Many students in my Scala classes expect that
Tuples will behave like collections by providing methods like
tail, or providing access to elements by an index like
Seq types provide. It's a reasonable expectation, but unfortunately they don't do this. By default we're limited to accessing the elements through methods like
_2, and have none of the handy features of
Seq. We can make this situation better with the addition of the shapeless library.
Tuple has a type annotation for each element. A
Tuple with a
Int is typed as
Tuple2[String, Int]. The first element in this
Tuple2 must be a
String while the second must be an
Int. Shapeless provides a type called
HList, which is a collection of heterogenous elements where each element in the collection has it's own type. Contrast this to the standard Scala collections where every element in the collection must be the same type. Conceptually, an
HList with a
Int could be thought of as
HList[String, Int]. This is defining a collection that has two elements with a
String first and an
Int second. Does this sound kind of like a
Tuple2? Shapeless provides a little syntax sugar that makes a standard
Tuple behave like a collection.
Let's take a look at this in action! As usual, I will use sbt and the REPL to interactively explore Shapless. Launch sbt (or activator) and enter the following commands to bring in the library:
> set scalaVersion := "2.11.7" > set libraryDependencies += "com.chuusai" %% "shapeless" % "2.2.4"
Then launch the Scala REPL with the console command:
> console [info] Starting scala interpreter... [info] Welcome to Scala version 2.11.7 (Java HotSpot(TM) 64-Bit Server VM, Java 1.8.0_25). Type in expressions to have them evaluated. Type :help for more information. scala>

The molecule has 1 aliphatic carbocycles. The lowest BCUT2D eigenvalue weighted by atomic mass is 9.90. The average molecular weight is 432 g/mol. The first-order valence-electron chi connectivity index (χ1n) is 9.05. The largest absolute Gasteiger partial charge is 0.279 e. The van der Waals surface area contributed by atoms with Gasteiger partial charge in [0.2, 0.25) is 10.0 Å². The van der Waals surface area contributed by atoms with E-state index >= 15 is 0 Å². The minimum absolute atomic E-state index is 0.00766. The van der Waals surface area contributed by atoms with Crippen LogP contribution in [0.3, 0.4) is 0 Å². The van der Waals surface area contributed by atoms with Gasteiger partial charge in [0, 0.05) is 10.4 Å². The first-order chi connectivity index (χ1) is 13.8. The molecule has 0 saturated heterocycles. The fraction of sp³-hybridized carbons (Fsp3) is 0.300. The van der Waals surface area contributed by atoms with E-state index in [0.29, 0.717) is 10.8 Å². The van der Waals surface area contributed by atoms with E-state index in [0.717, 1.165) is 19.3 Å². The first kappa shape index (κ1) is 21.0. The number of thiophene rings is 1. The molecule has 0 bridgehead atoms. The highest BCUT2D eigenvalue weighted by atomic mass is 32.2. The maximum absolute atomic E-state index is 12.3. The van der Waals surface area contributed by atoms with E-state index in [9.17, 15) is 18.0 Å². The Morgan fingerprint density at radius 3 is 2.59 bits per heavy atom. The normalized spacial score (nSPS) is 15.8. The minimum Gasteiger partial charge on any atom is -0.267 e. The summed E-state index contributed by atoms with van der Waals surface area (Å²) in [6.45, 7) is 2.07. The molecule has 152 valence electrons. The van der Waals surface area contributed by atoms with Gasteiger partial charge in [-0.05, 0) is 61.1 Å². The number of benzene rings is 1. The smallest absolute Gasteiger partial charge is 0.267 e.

First, import the packages that we need:
scala> import shapeless._ import shapeless._ scala> import syntax.std.tuple._ import syntax.std.tuple._
The last import brings in the helpers for tuples. Let's create a
Tuple to test with.
scala> val t1 = ("Scala", 1, true) t1: (String, Int, Boolean) = (Scala,1,true)
This is a standard library
Tuple3[String, Int, Boolean]. But with Shapeless we now have head and tail:
scala> t1.head res2: String = Scala scala> t1.tail res3: (Int, Boolean) = (1,true)
We can access elements with the
apply method just like
scala> t1(0) res6: String = Scala scala> t1(1) res7: Int = 1
And we can concatenate tuples with the usual operators:
scala> t1 :+ "yay" res11: (String, Int, Boolean, String) = (Scala,1,true,yay) scala> t1 ++ ("yay", 5.0) res12: (String, Int, Boolean, String, Double) = (Scala,1,true,yay,5.0)
Making Tuples act like collections is just the tip of the Shapeless iceberg, but it's definitely a nice feature!